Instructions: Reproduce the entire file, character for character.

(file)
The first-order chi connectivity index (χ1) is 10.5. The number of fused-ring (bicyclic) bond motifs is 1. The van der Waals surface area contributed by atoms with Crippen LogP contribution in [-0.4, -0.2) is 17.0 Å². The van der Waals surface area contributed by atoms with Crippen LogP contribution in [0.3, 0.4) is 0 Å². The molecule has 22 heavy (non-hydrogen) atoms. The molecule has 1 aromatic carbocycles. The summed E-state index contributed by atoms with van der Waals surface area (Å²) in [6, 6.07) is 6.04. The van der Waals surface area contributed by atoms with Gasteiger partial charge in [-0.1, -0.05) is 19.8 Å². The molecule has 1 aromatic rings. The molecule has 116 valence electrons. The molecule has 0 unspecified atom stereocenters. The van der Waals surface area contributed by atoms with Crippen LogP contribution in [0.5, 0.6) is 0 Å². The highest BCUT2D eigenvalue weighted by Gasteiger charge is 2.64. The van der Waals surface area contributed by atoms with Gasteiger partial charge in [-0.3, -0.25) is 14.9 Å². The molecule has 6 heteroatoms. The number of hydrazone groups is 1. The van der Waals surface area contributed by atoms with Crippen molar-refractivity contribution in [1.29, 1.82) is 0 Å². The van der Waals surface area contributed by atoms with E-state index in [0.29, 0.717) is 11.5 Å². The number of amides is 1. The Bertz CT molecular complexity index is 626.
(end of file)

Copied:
The first-order chi connectivity index (χ1) is 10.5. The number of fused-ring (bicyclic) bond motifs is 1. The van der Waals surface area contributed by atoms with Crippen LogP contribution in [-0.4, -0.2) is 17.0 Å². The van der Waals surface area contributed by atoms with Crippen LogP contribution in [0.3, 0.4) is 0 Å². The molecule has 22 heavy (non-hydrogen) atoms. The molecule has 1 aromatic carbocycles. The summed E-state index contributed by atoms with van der Waals surface area (Å²) in [6, 6.07) is 6.04. The van der Waals surface area contributed by atoms with Gasteiger partial charge in [-0.1, -0.05) is 19.8 Å². The molecule has 1 aromatic rings. The molecule has 116 valence electrons. The molecule has 0 unspecified atom stereocenters. The van der Waals surface area contributed by atoms with Crippen LogP contribution in [0.5, 0.6) is 0 Å². The highest BCUT2D eigenvalue weighted by Gasteiger charge is 2.64. The van der Waals surface area contributed by atoms with Gasteiger partial charge in [-0.3, -0.25) is 14.9 Å². The molecule has 6 heteroatoms. The number of hydrazone groups is 1. The van der Waals surface area contributed by atoms with Crippen molar-refractivity contribution in [1.29, 1.82) is 0 Å². The van der Waals surface area contributed by atoms with E-state index in [0.29, 0.717) is 11.5 Å². The number of amides is 1. The Bertz CT molecular complexity index is 626.